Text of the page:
[VIDEO] Common Mistakes made on Group Tours – Zipline Tours Gone Wrong (ft South Park)

Good satire is hard to come by.

So when Trey Parker and Matt Stone, the award-winning creators of South Park and The Book of Mormon, decided to parody the common mistakes made on group tours  – I got pretty excited.

I first heard about this South Park episode when I attended the 2017 International ACCT conference. This annual event brings together aerial park operators, high ropes facilities, and zipline tour companies from around the world. I led a number of workshops at the conference and even a full day session on how to create great experiences for travellers.

What I did not expect… was to find a South Park episode that perfectly captured almost everything that can go wrong on a group experience. We are talking common mistakes made on group tours, terrible zipline company policies and bad customer experiences. Basically, the episode highlights what happens when group travel goes wrong.

Download your free PDF “19 Do's and Don'ts for Group Tour Companies” by clicking below.

I’ve edited down the full episode to its most biting observations and if you have ever worked as a tour leader before – I guarantee you will crack a smile during this video.

We then sat down and made a list of common mistakes made on group tours and, specifically, which one’s were called out by the South Park writers. If you want to check out our list and see how it compares to what you took away from the episode, simply download it right here.

Feel free to print it out or share it online with your colleagues, fellow staff or employees!

Even if you are not a fan of South Park or its brand of humour, I think you’ll find a ton of value in seeing ‘what not to do’ when if comes to leading group tours. I even took some liberties and edited out 95% of the fart jokes. (blasphemy?)

Although the writers of the show really take aim at zipline tours in this episode – let’s not get too smug. We’ve all been on group tours with these exact same issues… and there is even a chance that your tour suffers from similar symptoms.

Everything from soggy sandwiches, waiting for late guests, overly long shuttles, ‘long stories not-so-short’ and forced sing-alongs – a little truth goes a long way when it comes to group travel experiences.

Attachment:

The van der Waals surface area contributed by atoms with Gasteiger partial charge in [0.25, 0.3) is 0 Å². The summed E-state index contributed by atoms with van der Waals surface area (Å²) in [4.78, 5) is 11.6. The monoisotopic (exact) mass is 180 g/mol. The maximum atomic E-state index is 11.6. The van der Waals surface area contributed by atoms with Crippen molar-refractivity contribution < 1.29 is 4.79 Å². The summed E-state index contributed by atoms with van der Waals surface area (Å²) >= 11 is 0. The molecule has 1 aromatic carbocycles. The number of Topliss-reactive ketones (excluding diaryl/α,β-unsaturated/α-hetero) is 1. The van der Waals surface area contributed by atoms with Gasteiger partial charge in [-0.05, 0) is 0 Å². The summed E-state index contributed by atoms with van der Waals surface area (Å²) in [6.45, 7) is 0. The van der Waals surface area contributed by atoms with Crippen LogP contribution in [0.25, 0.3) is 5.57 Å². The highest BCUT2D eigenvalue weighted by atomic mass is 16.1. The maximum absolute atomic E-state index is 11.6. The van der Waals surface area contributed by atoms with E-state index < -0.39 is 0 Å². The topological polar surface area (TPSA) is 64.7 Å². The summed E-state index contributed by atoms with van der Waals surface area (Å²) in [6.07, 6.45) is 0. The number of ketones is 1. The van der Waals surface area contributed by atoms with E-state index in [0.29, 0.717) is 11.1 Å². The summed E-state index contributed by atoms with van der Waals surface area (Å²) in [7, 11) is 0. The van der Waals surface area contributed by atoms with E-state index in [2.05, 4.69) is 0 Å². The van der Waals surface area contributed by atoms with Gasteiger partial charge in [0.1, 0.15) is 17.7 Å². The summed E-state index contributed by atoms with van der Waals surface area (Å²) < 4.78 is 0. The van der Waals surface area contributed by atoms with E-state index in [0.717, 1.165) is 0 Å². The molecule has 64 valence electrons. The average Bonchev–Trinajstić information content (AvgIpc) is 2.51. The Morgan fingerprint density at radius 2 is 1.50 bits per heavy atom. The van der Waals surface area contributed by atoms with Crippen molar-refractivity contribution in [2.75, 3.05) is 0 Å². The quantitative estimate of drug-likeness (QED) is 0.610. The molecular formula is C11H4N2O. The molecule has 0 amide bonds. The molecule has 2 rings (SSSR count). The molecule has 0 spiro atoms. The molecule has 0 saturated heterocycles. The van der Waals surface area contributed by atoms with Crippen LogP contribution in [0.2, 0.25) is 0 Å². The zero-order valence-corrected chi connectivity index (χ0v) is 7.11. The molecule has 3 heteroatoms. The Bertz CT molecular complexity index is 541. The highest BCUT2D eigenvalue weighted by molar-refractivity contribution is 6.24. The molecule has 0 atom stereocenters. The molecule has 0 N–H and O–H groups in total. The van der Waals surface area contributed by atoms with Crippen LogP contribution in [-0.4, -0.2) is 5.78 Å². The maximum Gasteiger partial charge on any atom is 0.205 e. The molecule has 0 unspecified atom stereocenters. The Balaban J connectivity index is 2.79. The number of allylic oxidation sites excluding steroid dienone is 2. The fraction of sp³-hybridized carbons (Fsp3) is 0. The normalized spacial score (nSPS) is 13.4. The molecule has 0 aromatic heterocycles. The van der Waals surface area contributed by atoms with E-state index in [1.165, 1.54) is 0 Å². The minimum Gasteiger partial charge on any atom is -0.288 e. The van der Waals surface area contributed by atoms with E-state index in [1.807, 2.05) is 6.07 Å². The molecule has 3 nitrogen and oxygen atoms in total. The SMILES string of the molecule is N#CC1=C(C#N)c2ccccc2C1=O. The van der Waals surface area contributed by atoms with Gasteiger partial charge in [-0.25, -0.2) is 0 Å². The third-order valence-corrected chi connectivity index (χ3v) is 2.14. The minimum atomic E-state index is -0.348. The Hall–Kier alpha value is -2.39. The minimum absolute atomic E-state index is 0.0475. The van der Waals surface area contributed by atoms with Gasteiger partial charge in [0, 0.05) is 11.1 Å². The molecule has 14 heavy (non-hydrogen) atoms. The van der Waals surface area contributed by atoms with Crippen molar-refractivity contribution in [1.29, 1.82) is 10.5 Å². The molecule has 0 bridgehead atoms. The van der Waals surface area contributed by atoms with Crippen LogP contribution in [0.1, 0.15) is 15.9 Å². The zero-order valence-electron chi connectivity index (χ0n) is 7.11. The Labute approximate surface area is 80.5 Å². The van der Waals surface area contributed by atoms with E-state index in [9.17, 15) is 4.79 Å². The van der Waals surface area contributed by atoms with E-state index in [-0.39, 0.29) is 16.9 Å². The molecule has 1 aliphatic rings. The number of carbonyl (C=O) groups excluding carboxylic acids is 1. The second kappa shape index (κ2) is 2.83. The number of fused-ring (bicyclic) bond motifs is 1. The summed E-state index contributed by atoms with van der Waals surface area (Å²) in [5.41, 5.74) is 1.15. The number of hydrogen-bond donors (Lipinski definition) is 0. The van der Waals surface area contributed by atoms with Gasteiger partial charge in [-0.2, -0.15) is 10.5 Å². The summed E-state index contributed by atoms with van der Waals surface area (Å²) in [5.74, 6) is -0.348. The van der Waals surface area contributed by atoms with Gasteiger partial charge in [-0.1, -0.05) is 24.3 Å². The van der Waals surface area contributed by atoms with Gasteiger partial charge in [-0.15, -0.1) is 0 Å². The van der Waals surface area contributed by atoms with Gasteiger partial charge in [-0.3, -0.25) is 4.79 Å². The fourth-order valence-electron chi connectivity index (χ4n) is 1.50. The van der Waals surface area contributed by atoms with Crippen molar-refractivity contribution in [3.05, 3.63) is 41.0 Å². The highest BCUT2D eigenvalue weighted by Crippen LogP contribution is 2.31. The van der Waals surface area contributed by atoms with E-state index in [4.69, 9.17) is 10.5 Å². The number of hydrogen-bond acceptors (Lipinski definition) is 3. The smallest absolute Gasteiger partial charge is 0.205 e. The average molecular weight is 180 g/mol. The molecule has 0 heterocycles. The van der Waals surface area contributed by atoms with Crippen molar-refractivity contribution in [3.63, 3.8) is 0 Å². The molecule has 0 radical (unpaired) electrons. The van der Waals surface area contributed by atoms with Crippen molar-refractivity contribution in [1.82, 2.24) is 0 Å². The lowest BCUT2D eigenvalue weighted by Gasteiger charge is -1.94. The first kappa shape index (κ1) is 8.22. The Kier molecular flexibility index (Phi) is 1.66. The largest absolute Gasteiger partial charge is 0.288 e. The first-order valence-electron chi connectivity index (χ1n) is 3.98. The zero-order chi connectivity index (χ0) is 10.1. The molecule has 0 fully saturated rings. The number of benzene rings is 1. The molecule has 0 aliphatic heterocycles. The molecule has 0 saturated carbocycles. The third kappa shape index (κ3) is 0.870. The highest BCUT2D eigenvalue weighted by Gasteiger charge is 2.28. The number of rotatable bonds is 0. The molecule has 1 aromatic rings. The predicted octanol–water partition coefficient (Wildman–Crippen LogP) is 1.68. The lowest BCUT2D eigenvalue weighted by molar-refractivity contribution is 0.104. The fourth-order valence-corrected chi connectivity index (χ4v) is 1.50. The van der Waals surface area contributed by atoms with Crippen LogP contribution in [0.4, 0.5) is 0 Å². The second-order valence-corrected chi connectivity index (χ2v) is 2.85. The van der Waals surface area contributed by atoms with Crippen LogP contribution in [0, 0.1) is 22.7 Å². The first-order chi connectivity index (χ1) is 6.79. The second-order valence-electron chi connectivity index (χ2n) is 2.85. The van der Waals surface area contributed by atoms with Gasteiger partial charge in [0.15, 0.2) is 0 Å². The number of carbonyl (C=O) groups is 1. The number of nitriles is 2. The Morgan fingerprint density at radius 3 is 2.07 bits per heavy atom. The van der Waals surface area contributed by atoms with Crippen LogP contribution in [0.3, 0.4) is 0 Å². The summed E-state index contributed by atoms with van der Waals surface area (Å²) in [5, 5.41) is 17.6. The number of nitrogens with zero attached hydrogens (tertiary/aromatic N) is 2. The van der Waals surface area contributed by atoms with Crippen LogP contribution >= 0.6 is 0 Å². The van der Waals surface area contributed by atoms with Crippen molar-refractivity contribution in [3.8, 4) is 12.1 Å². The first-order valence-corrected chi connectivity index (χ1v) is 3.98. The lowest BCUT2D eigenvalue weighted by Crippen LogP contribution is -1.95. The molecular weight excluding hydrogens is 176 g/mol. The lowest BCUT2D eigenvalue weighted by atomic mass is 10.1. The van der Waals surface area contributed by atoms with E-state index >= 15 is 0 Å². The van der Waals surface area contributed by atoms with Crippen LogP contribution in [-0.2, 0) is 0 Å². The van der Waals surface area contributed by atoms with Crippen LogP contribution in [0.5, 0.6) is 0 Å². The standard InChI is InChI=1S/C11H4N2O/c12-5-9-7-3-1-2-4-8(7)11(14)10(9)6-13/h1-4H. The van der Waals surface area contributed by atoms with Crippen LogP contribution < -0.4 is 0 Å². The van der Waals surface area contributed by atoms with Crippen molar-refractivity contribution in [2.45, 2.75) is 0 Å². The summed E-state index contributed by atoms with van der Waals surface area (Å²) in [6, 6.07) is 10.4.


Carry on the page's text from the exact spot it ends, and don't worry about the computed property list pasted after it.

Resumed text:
Enjoy the clip, share it with any colleagues or staff that need a chuckle, and let’s make sure we aren’t making these mistakes.

All the very best,

-Kelsey T


Finished Watching?

In the comments below, share your WORST group tour experience! What went wrong? How might you have handled things differently if you were running the show?



Hi there, Kelsey Tonner from Be a Better Guide and in this video, we’re going to learn what happens when the creators of South Park take aim at group tours and land some pretty significant blows.

Trey Parker and Matt Stone, the creators of South Park, have won five primetime Emmys and one Peabody Award for their satirical work on South Park as well as nine Tonys and a Grammy, I believe, for their hit Broadway musical, The Book of Mormon.

So, these guys have some chops when it comes to satire and the awards to back it up. Now, this episode of South Park apparently came about after Trey Parker took his own children on a zip lining experience in Colorado and it was pretty awful.

What I’ve done is I’ve edited down the episode. I’ve cut out some of the trademark potty humor that comes with South Park territory.

Even if you are not a fan of South Park, I would highly recommend taking the next six, seven minutes to watch this clip because you’re going to learn a lot about what not to do on your group tours.

Tour guide: Hey, you guys here for the 2 o’clock zip line tour?

Boy voice: Yeah.